Yiqi Cao, UCSF bioengineering PhD student, won second place in the 2018 Grad Slam contest.

Grad Slam Winners Simplify Science

Contributor
Graduate Division

An enthusiastic environmental engineering student from UC Berkeley took home the top Slammy award — just beating out UCSF’s finalist — at this year’s annual UC-system wide Grad Slam competition on May 3.

UC Berkeley’s Joseph Charbonnet gave a captivating three-minute talk outlining his invention, called “Man Sand Filtration,” an innovative way to filter putrid stormwater into potable water after torrents of rain flood a city street. The system uses manganese oxide mixed with sand to remove pollution from water.

“No, it’s not called ‘Man Sand’ because it refuses to stop and ask for directions,” Charbonnet said.

UCSF’s favorite, Yiqi Cao, earned second place with her presentation, “Don’t go breaking my heart… again,” describing a new stent that take uses the natural ways cells travel to prevent native human cells from interfering with the device’s function.

Third place went to UC Merced’s Portia Mira for promising a solution to antibiotic resistance. And public favorite went to Mengya Tao from UC Santa Barbara who shared better ways to test chemicals for harmful effects.

The fourth annual UC Grad Slam competition invited 10 UC graduate students across disciplines competed to the LinkedIn headquarters in San Francisco to best their peers at scientific storytelling. Contestants had just three minutes to convey their thesis research with as little jargon and as much enthusiasm as possible.

The event can be used as a tool for improving our scientific findings and ideas. Each presentation is an example of how to communicate effectively across a breadth of disciplines.

Each contestant used a distinct strategy that you may personally relate to or be inspired by. There are also clear communication techniques shared amongst the talks, like pausing between points, using graphics and voice, and maximizing metaphor.

Six judges evaluated the creative demonstrations on clarity and effectiveness at delivering complex ideas to a general audience. Judges also span disciplines. This year, they included: Guy Berger, economist at LinkedIn; Neil Chase, executive editor of The Bay Area News Group; Lark Park, UC Regent and senior policy advisor to Gov. Jerry Brown; Karen Duderstadt, chair of the UC Coordinating Committee on Graduate Affairs and a professor of family health care nursing at UCSF; Julia Avila, a senior at Gateway High School in San Francisco and co-president of the Gateway debate team; and UC President Janet Napolitano, who led the event.

Winners shared an $11,000 prize at this UC system-wide event, and an additional $1,000 prize for the public favorite.

I would certainly be nervous stepping up in front of this panel, aiming to craft a story that is equally appealing to an economist and a high school student. Not just any story – the complicated mess of terminology and “disprove only” approach that is science.

But the finalists didn’t just step out of their labs and onto this main stage. These 10 students were finalists after months of qualifying competitions at each of their UC schools.

In addition to the good fun of competition between schools, this event is important because it celebrates the dissemination of scientific knowledge to the masses.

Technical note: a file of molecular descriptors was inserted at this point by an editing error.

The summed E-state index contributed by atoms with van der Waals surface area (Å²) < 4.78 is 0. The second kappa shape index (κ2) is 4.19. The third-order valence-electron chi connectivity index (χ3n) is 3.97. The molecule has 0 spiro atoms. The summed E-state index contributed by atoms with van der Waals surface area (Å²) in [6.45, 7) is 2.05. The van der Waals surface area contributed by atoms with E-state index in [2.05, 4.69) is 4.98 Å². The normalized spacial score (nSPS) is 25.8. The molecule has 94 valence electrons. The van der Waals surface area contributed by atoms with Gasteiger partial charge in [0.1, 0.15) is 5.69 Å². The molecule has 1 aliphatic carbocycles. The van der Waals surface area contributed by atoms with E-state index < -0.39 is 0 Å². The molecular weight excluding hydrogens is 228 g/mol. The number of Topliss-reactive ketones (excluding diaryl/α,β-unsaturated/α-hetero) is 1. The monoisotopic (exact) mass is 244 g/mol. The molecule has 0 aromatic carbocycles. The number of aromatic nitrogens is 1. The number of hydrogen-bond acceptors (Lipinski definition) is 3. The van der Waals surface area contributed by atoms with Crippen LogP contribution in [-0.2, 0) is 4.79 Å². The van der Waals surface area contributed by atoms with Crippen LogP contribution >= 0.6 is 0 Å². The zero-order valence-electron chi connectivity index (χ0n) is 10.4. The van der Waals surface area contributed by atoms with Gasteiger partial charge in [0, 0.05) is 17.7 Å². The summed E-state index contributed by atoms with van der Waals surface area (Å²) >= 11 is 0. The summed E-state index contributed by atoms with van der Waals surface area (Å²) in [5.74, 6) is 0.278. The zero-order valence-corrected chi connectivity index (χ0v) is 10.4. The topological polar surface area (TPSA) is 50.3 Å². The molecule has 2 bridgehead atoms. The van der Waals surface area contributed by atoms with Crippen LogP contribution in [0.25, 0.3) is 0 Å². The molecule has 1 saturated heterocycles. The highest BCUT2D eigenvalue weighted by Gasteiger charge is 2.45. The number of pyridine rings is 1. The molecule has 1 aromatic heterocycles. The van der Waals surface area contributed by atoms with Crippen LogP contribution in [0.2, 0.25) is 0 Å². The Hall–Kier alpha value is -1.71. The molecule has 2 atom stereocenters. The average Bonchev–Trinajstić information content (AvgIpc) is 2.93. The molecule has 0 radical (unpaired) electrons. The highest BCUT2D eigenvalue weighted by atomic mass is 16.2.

An obligation of the scientific field, especially when funded or run by government institutions, is to ensure that the public has fair access to the information. This translates of course into medical advances, but it is not as monetarily incentivized to make sure our neighbors and school teachers, economists and students can each understand the latest scientific breakthroughs.

Greater public understanding can not only bolster support of scientific advances, and dissuade the fear or even apathy prevalent in pop culture, but also places value on a discipline in the minds of our youth. We always need more thinkers, more creative perspectives as we turn our world over in our hands trying to understand.

Mind also that understanding even between scientists is challenging. Breaking into a new field or attempting a cross-disciplinary approach in our own work is not as simple as picking up a relevant journal article. It’s picking up 5, 10, 20 and frantically searching the internet to define acronyms. It’s diving down the never-ending hole of cited papers to understand where assumptions originated, or sometimes even what techniques were used.

Whose job is it to take these recorded packets of information and make sure the community utilizes them? That’s the point of publication in theory, but the gap only grows as each field dives deeper into the minutiae.

How much better would our understanding be, our medicine and healthcare, our techniques and experimental design, if access to the work of our peers and predecessor were better facilitated?

You can still watch the recording of these rapid-fire science bullets here.

The full list of top 10 UC public storytellers includes:

  • Joseph Charbonnet, UC Berkeley – “A stormwater solution”

  • Tooka Zokaie, UC Davis: “At the mouth of health access”

  • Alana Ogata, UC Irvine: “The future of early detection: an at home cancer test”

  • Marissa Stevens, UCLA – “Near Eastern languages & cultures: social identity from ancient Egypt to modern times”

  • Portia Mira, UC Merced: “Reversing antibiotic resistance”

  • Nicholas Root, UC San Diego: “Language and synesthesia”

  • Yiqi Cao, UC San Francisco: “Don’t go breaking my heart… again”

  • Mengya Tao, UC Santa Barbara – “A safer world with fewer regrettable chemicals”

  • Kimberley Kanani Bitterwolf, UC Santa Cruz: “Decoding Earth’s erratic history”

  • Jessica Noll, UC Riverside – “A rapid blood test for stroke”